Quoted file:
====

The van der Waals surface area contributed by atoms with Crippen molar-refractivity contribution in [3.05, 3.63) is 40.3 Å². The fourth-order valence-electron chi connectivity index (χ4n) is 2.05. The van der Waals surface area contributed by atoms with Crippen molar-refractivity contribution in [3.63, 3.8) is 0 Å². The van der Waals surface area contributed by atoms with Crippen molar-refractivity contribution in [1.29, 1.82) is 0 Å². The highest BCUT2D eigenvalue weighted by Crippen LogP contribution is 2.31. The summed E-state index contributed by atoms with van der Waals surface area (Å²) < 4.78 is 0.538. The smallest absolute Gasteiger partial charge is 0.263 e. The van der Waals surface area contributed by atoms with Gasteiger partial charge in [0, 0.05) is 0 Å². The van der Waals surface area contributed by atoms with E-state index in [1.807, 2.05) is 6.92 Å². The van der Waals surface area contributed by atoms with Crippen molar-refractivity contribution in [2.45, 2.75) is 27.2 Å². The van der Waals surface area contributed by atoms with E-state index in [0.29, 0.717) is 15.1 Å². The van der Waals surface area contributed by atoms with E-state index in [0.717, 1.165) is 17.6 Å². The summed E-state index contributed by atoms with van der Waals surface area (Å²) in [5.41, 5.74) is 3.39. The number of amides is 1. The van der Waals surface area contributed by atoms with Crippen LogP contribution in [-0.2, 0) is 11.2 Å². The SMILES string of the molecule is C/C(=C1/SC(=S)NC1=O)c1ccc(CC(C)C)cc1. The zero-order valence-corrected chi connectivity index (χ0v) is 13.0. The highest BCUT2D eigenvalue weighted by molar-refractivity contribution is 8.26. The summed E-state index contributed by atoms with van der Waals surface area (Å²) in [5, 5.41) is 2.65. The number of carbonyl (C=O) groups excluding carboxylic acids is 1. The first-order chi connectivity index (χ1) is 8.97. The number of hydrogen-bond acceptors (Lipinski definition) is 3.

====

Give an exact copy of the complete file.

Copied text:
The van der Waals surface area contributed by atoms with Crippen molar-refractivity contribution in [3.05, 3.63) is 40.3 Å². The fourth-order valence-electron chi connectivity index (χ4n) is 2.05. The van der Waals surface area contributed by atoms with Crippen molar-refractivity contribution in [3.63, 3.8) is 0 Å². The van der Waals surface area contributed by atoms with Crippen molar-refractivity contribution in [1.29, 1.82) is 0 Å². The highest BCUT2D eigenvalue weighted by Crippen LogP contribution is 2.31. The summed E-state index contributed by atoms with van der Waals surface area (Å²) < 4.78 is 0.538. The smallest absolute Gasteiger partial charge is 0.263 e. The van der Waals surface area contributed by atoms with Gasteiger partial charge in [0, 0.05) is 0 Å². The van der Waals surface area contributed by atoms with E-state index in [1.807, 2.05) is 6.92 Å². The van der Waals surface area contributed by atoms with Crippen molar-refractivity contribution in [2.45, 2.75) is 27.2 Å². The van der Waals surface area contributed by atoms with E-state index in [0.29, 0.717) is 15.1 Å². The van der Waals surface area contributed by atoms with E-state index in [0.717, 1.165) is 17.6 Å². The summed E-state index contributed by atoms with van der Waals surface area (Å²) in [5.41, 5.74) is 3.39. The number of amides is 1. The van der Waals surface area contributed by atoms with Crippen LogP contribution in [-0.2, 0) is 11.2 Å². The SMILES string of the molecule is C/C(=C1/SC(=S)NC1=O)c1ccc(CC(C)C)cc1. The zero-order valence-corrected chi connectivity index (χ0v) is 13.0. The highest BCUT2D eigenvalue weighted by molar-refractivity contribution is 8.26. The summed E-state index contributed by atoms with van der Waals surface area (Å²) in [5, 5.41) is 2.65. The number of carbonyl (C=O) groups excluding carboxylic acids is 1. The first-order chi connectivity index (χ1) is 8.97. The number of hydrogen-bond acceptors (Lipinski definition) is 3.